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tion, he was almost as great an illusionist as was his more famous brother. The incident is referred to by the poet in his letter to Mrs. Cowper (his cousin), dated June 7, 1770.

6. Literary Beginnings.

Cowper began at an early age to take delight in the masterpieces of literature. Cowley and Milton especially pleased him. In respect to the latter, he tells us that he was quite unhappy because he had not become acquainted with him till he was fourteen, on which account he feared he had suffered a loss which could never be made up. In "Task," iv., he says :—

"New to my taste, his Paradise surpassed
The struggling efforts of my boyish tongue
To speak its excellence; I danced for joy."

With the "Allegro" and "Penseroso" he was so charmed that he was never weary of them. As for Homer, probably he could scarcely remember a time. when he had not taken pleasure in that author. With a schoolfellow named Sutton (afterwards Sir Richard) he went through the whole of both the Odyssey and the Iliad. When only fourteen years of age he translated an elegy of Tibullus-an achievement he always spoke of as the commencement of his poetical

career.

Among his schoolfellows were Warren Hastings, Elijah Impey, Robert Lloyd (son of the Doctor), Charles Churchill, Richard Cumberland, Colman the

Elder, and Bonnell Thornton, all of whom rose to distinction and fame. Three of them, Lloyd, Churchill, and Colman, were his particular associates, and Cumberland boarded in the same house.

With Cowper at Westminster were also five brothers named Bagot: William, afterwards Lord Bagot; Charles, who subsequently took the name of Chester, and was one of Cowper's neighbours at Olney; Walter, in after life one of the poet's principal correspondents and friends; Richard, who subsequently assumed the name of Howard; and Lewis, the embryo bishop-my lord successively of Bristol, Norwich, and Asaph. Side by side with Cowper on the sixth form sat the young nobleman who subsequently became Lord Dartmouth. "We little thought," says Cowper (January 14, 1786), "that in process of time one of us was ordained to give a new translation of Homer. Yet at that very time, it seems, I was laying the foundation of this superstructure. Some two years after the time referred to, the young nobleman succeeded his grandfather as Earl of Dartmouth-the second of that title, and three years after that (in 1753), by his marriage with the only daughter and heiress of Sir Charles Gunter Nicholl, he acquired the Manor of Olney-for so many years the residence of the poet. His title, "the good Earl," which his contemporaries affectionately bestowed on him, he well deserved; but what principally interests us is the indirect influence he exerted on Cowper, influence which we shall allude to further on.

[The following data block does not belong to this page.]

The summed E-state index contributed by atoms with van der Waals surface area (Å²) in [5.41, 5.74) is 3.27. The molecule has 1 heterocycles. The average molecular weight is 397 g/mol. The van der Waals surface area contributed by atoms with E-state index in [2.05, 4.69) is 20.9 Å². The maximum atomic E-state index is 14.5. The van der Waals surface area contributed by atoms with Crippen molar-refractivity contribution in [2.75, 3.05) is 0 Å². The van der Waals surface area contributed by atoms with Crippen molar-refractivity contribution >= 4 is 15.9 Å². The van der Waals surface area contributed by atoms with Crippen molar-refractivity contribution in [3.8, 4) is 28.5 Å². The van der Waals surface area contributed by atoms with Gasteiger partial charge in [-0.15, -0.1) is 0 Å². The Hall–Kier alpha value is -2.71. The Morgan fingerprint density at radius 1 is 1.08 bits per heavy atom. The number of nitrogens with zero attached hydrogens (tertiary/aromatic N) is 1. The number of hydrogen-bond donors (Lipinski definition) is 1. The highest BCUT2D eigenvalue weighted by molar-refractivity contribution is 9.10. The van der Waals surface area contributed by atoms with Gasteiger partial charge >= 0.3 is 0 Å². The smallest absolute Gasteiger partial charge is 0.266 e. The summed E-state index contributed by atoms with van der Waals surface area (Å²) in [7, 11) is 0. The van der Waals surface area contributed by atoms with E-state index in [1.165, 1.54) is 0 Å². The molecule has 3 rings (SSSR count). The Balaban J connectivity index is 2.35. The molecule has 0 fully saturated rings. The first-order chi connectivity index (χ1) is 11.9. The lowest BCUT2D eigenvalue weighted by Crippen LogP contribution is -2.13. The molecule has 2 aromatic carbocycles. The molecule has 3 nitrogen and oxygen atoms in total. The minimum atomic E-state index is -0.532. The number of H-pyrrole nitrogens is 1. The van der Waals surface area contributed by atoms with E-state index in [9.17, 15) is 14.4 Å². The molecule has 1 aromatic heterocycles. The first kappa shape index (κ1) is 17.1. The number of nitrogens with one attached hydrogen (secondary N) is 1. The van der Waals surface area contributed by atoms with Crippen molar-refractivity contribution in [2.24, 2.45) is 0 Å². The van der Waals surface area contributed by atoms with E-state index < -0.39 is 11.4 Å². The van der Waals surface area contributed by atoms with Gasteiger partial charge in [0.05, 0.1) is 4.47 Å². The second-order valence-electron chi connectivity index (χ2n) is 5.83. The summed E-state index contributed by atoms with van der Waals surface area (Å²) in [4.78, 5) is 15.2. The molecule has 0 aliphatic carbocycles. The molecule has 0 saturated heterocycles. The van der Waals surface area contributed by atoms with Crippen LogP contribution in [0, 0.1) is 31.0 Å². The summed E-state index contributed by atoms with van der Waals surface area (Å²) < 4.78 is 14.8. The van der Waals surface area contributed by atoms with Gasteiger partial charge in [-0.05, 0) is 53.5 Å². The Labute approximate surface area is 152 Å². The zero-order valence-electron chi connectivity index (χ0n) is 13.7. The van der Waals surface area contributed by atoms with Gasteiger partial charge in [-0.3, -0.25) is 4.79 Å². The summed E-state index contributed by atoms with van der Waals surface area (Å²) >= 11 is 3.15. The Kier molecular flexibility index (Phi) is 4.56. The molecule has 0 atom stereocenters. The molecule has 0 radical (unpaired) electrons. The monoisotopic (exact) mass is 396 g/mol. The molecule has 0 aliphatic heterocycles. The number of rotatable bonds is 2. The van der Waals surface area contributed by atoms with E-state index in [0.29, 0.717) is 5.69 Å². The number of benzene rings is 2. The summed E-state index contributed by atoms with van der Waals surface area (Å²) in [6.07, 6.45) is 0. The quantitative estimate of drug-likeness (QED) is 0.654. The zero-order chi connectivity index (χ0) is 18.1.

Cowper's favourite school friend was Sir William Russell, of "The Chequers," near Princes Risborough, Bucks. "Chequers Court, the splendid seat of the

Russell family, is situated almost midway between Princes Risboro' and Wendover. Its grounds are very beautiful, and one charming spot in particular, 'Velvet Lawn,' is famed through all the district round. One of the Russell family married Cromwell's youngest daughter; hence the various portraits and relics of the Protector that enriched the mansion."